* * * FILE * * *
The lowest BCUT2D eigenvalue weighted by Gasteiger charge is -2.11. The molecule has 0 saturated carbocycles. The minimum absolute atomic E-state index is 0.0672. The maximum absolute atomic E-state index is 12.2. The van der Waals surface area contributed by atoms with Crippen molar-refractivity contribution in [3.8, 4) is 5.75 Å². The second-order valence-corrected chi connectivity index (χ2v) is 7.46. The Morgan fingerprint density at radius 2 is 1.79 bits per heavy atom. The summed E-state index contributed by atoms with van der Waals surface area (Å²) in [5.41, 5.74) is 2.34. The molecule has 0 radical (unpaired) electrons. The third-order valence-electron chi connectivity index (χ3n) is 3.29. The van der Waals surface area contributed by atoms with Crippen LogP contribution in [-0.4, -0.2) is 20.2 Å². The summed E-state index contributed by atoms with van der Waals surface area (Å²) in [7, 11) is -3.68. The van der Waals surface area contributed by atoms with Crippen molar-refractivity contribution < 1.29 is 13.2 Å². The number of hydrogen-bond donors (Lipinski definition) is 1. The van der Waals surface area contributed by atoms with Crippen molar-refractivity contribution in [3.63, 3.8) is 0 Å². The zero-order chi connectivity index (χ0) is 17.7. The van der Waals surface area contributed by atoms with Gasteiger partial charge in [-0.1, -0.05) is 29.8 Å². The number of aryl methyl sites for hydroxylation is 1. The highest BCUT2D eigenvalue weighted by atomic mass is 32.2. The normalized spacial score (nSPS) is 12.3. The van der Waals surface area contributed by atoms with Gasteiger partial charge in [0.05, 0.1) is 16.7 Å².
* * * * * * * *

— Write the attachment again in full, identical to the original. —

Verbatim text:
The lowest BCUT2D eigenvalue weighted by Gasteiger charge is -2.11. The molecule has 0 saturated carbocycles. The minimum absolute atomic E-state index is 0.0672. The maximum absolute atomic E-state index is 12.2. The van der Waals surface area contributed by atoms with Crippen molar-refractivity contribution in [3.8, 4) is 5.75 Å². The second-order valence-corrected chi connectivity index (χ2v) is 7.46. The Morgan fingerprint density at radius 2 is 1.79 bits per heavy atom. The summed E-state index contributed by atoms with van der Waals surface area (Å²) in [5.41, 5.74) is 2.34. The molecule has 0 radical (unpaired) electrons. The third-order valence-electron chi connectivity index (χ3n) is 3.29. The van der Waals surface area contributed by atoms with Crippen LogP contribution in [-0.4, -0.2) is 20.2 Å². The summed E-state index contributed by atoms with van der Waals surface area (Å²) in [7, 11) is -3.68. The van der Waals surface area contributed by atoms with Crippen molar-refractivity contribution < 1.29 is 13.2 Å². The number of hydrogen-bond donors (Lipinski definition) is 1. The van der Waals surface area contributed by atoms with Crippen molar-refractivity contribution in [3.63, 3.8) is 0 Å². The zero-order chi connectivity index (χ0) is 17.7. The van der Waals surface area contributed by atoms with Gasteiger partial charge in [-0.1, -0.05) is 29.8 Å². The number of aryl methyl sites for hydroxylation is 1. The highest BCUT2D eigenvalue weighted by atomic mass is 32.2. The normalized spacial score (nSPS) is 12.3. The van der Waals surface area contributed by atoms with Gasteiger partial charge in [0.05, 0.1) is 16.7 Å².